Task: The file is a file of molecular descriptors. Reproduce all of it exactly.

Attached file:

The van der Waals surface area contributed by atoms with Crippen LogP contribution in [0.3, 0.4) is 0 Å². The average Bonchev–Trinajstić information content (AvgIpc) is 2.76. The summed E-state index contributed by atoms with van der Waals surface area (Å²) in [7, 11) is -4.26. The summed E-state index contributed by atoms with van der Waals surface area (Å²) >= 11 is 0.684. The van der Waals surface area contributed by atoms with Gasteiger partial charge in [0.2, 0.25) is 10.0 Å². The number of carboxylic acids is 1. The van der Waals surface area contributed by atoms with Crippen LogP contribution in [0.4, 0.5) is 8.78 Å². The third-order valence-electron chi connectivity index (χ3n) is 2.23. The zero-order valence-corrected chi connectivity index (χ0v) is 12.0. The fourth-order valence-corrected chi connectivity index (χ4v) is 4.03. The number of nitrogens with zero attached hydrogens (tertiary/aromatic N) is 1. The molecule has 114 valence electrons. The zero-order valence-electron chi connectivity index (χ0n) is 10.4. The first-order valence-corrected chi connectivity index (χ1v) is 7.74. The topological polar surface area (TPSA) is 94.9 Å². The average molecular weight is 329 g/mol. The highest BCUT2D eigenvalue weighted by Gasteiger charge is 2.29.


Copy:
The van der Waals surface area contributed by atoms with Crippen LogP contribution in [0.3, 0.4) is 0 Å². The average Bonchev–Trinajstić information content (AvgIpc) is 2.76. The summed E-state index contributed by atoms with van der Waals surface area (Å²) in [7, 11) is -4.26. The summed E-state index contributed by atoms with van der Waals surface area (Å²) >= 11 is 0.684. The van der Waals surface area contributed by atoms with Gasteiger partial charge in [0.2, 0.25) is 10.0 Å². The number of carboxylic acids is 1. The van der Waals surface area contributed by atoms with Crippen LogP contribution in [0.4, 0.5) is 8.78 Å². The third-order valence-electron chi connectivity index (χ3n) is 2.23. The zero-order valence-corrected chi connectivity index (χ0v) is 12.0. The fourth-order valence-corrected chi connectivity index (χ4v) is 4.03. The number of nitrogens with zero attached hydrogens (tertiary/aromatic N) is 1. The molecule has 114 valence electrons. The zero-order valence-electron chi connectivity index (χ0n) is 10.4. The first-order valence-corrected chi connectivity index (χ1v) is 7.74. The topological polar surface area (TPSA) is 94.9 Å². The average molecular weight is 329 g/mol. The highest BCUT2D eigenvalue weighted by Gasteiger charge is 2.29.